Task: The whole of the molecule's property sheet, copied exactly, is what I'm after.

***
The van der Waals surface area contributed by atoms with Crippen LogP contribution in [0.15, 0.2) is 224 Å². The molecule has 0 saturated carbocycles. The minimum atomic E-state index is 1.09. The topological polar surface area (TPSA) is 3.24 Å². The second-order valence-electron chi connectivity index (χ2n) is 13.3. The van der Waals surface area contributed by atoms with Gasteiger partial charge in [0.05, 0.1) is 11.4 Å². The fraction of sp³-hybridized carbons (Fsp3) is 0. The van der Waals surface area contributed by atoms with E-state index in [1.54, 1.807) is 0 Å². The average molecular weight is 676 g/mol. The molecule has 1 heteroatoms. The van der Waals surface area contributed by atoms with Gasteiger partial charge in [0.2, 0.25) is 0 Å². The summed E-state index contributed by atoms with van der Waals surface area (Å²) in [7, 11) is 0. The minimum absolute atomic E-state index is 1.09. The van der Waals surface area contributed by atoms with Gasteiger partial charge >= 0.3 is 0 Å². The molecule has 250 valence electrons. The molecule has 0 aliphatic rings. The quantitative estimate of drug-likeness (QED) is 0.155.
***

The van der Waals surface area contributed by atoms with Crippen LogP contribution in [0.15, 0.2) is 224 Å². The molecule has 0 saturated carbocycles. The minimum atomic E-state index is 1.09. The topological polar surface area (TPSA) is 3.24 Å². The second-order valence-electron chi connectivity index (χ2n) is 13.3. The van der Waals surface area contributed by atoms with Gasteiger partial charge in [0.05, 0.1) is 11.4 Å². The fraction of sp³-hybridized carbons (Fsp3) is 0. The van der Waals surface area contributed by atoms with E-state index in [1.54, 1.807) is 0 Å². The average molecular weight is 676 g/mol. The molecule has 1 heteroatoms. The van der Waals surface area contributed by atoms with Gasteiger partial charge in [0.2, 0.25) is 0 Å². The summed E-state index contributed by atoms with van der Waals surface area (Å²) in [7, 11) is 0. The minimum absolute atomic E-state index is 1.09. The van der Waals surface area contributed by atoms with Gasteiger partial charge >= 0.3 is 0 Å². The molecule has 250 valence electrons. The molecule has 0 aliphatic rings. The quantitative estimate of drug-likeness (QED) is 0.155.